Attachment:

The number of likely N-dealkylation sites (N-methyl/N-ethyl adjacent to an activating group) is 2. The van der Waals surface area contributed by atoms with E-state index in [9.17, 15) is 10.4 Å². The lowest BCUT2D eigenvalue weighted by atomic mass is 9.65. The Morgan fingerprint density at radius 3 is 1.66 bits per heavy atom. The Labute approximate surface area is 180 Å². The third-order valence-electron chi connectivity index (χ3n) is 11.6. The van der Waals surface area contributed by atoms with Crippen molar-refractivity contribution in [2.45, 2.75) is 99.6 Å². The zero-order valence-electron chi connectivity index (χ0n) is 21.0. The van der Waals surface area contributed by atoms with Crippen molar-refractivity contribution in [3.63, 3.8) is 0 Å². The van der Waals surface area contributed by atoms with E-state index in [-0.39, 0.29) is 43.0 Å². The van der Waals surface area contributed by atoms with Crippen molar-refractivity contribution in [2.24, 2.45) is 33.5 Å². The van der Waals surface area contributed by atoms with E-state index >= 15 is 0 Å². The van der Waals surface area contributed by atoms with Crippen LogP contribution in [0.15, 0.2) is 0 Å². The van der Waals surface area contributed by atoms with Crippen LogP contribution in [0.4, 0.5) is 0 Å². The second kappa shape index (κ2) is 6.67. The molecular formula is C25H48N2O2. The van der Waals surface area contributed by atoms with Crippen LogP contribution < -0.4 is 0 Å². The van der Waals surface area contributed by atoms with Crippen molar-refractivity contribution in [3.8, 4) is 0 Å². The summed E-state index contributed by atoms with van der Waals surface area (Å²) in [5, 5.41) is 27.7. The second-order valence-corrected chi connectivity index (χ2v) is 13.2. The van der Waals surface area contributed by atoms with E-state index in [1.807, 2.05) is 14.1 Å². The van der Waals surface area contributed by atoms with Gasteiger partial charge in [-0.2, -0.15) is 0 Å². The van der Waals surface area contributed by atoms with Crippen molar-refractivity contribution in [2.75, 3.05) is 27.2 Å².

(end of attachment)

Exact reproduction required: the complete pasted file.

The number of likely N-dealkylation sites (N-methyl/N-ethyl adjacent to an activating group) is 2. The van der Waals surface area contributed by atoms with E-state index in [9.17, 15) is 10.4 Å². The lowest BCUT2D eigenvalue weighted by atomic mass is 9.65. The Morgan fingerprint density at radius 3 is 1.66 bits per heavy atom. The Labute approximate surface area is 180 Å². The third-order valence-electron chi connectivity index (χ3n) is 11.6. The van der Waals surface area contributed by atoms with Crippen molar-refractivity contribution in [2.45, 2.75) is 99.6 Å². The zero-order valence-electron chi connectivity index (χ0n) is 21.0. The van der Waals surface area contributed by atoms with Crippen molar-refractivity contribution in [3.63, 3.8) is 0 Å². The van der Waals surface area contributed by atoms with E-state index in [-0.39, 0.29) is 43.0 Å². The van der Waals surface area contributed by atoms with Crippen molar-refractivity contribution in [2.24, 2.45) is 33.5 Å². The van der Waals surface area contributed by atoms with E-state index >= 15 is 0 Å². The van der Waals surface area contributed by atoms with Crippen LogP contribution in [0.15, 0.2) is 0 Å². The van der Waals surface area contributed by atoms with Crippen LogP contribution in [0.4, 0.5) is 0 Å². The second kappa shape index (κ2) is 6.67. The molecular formula is C25H48N2O2. The van der Waals surface area contributed by atoms with Crippen LogP contribution < -0.4 is 0 Å². The van der Waals surface area contributed by atoms with Crippen molar-refractivity contribution in [3.8, 4) is 0 Å². The summed E-state index contributed by atoms with van der Waals surface area (Å²) in [5, 5.41) is 27.7. The second-order valence-corrected chi connectivity index (χ2v) is 13.2. The van der Waals surface area contributed by atoms with E-state index in [1.807, 2.05) is 14.1 Å². The van der Waals surface area contributed by atoms with Gasteiger partial charge in [-0.2, -0.15) is 0 Å². The van der Waals surface area contributed by atoms with Crippen molar-refractivity contribution in [2.75, 3.05) is 27.2 Å².